amantecayolt, se traduce del nahuatl como ciencias de la tecnología ó tecnología

martes, 23 de junio de 2015

Buenas recomendaciones para programadores

Encontre varios articulos que se me hicieron interesantes en

Pongo un resumen de los puntos que mas me llamarón la atencion:

Daily Builds Are Your Friend

by Joel Spolsky
Saturday, January 27, 2001
multiple developers and testers, you encounter the same loop again, writ larger (it's fractal, dude!). A tester finds a bug in the code, and reports the bug. The programmer fixes the bug. How long does it take before the tester gets the fixed version of the code? In some development organizations, this Report-Fix-Retest loop can take a couple of weeks, which means the whole organization is running unproductively. To keep the whole development process running smoothly, you need to focus on getting the Report-Fix-Retest loop tightened.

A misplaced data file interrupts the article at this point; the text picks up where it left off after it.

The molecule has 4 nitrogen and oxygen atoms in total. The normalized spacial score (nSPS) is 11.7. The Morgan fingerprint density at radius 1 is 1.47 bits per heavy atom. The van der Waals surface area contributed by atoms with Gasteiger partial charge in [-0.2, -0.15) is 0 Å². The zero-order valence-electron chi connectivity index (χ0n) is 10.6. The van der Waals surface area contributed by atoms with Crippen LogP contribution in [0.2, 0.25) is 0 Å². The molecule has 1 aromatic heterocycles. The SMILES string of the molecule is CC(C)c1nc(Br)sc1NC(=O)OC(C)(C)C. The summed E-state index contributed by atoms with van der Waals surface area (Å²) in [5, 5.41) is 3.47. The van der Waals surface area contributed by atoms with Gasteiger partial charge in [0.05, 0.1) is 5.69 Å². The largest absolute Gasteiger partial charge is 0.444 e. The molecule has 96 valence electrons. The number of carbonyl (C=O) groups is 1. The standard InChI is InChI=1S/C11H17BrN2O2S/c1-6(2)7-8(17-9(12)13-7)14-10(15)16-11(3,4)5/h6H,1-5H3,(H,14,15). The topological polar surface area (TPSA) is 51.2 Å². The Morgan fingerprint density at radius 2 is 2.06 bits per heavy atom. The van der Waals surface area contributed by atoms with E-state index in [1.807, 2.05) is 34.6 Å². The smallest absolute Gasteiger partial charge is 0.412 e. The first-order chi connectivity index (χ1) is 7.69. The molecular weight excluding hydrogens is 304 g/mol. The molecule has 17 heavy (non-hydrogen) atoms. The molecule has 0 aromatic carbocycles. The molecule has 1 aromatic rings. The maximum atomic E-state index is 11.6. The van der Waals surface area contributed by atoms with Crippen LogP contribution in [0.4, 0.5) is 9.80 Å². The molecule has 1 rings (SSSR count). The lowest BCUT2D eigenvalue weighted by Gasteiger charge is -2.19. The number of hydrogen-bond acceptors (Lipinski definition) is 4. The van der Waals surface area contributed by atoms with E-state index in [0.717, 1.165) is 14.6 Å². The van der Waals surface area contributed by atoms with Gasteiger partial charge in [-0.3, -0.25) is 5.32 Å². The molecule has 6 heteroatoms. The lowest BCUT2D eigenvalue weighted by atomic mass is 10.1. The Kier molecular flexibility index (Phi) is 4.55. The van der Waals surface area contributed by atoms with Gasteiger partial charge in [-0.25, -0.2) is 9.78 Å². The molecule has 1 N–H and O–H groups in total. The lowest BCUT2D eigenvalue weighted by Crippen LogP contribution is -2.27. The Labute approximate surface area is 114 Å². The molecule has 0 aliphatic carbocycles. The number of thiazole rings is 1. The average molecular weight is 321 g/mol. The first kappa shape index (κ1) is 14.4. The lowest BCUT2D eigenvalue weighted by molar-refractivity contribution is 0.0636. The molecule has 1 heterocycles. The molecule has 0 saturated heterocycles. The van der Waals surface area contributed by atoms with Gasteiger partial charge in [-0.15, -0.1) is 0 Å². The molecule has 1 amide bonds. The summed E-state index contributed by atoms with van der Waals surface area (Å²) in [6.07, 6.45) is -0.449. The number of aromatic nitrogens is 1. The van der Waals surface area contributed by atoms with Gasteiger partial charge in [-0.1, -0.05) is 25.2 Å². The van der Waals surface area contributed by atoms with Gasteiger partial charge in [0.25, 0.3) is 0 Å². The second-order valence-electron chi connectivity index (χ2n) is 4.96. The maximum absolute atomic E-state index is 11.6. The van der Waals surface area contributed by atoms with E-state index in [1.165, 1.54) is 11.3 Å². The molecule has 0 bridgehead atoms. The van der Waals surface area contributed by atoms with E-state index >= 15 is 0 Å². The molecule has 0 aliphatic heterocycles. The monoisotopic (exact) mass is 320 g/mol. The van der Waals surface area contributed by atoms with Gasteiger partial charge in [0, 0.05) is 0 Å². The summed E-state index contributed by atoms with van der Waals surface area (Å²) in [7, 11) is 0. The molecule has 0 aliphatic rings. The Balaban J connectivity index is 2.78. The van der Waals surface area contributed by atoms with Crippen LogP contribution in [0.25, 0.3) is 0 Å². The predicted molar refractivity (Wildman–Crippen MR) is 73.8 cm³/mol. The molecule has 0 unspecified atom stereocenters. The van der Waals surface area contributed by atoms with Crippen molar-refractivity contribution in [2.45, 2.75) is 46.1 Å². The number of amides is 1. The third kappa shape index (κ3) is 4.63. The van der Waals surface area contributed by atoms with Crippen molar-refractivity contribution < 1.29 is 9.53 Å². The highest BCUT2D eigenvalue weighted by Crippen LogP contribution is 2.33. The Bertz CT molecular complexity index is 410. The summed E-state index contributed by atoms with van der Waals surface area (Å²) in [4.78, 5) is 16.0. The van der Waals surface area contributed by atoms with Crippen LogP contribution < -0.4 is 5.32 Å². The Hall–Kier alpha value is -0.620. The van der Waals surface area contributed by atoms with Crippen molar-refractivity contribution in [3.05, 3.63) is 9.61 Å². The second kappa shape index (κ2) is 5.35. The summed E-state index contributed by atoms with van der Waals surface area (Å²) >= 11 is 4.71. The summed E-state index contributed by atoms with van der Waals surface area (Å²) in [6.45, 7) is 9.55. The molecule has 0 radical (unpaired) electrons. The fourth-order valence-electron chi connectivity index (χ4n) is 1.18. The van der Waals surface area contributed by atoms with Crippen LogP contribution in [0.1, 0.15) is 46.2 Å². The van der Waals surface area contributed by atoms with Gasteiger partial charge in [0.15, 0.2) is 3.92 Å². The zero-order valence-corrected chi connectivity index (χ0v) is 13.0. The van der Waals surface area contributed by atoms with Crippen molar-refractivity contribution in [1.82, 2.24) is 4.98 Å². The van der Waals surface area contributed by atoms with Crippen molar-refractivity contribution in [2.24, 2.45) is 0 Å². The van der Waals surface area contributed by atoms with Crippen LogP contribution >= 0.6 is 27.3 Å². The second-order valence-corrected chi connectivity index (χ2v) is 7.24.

One good way to do this is with daily builds. A daily build is an automatic, daily, complete build of the entire source tree.
Automatic - because you set up the code to be compiled at a fixed time every day, using cron jobs (on UNIX) or the scheduler service (on Windows).
Daily - or even more often. It's tempting to do continuous builds, but you probably can't, because of source control issues which I'll talk about in a minute.
Complete - chances are, your code has multiple versions. Multiple language versions, multiple operating systems, or a high-end/low-end version. The daily build needs to build all of them. And it needs to build every file from scratch, not relying on the compiler's possibly imperfect incremental rebuild capabilities.
Here are some of the many benefits of daily builds:
  1. When a bug is fixed, testers get the new version quickly and can retest to see if the bug was really fixed.
  2. Developers can feel more secure that a change they made isn't going to break any of the 1024 versions of the system that get produced, without actually having an OS/2 box on their desk to test on.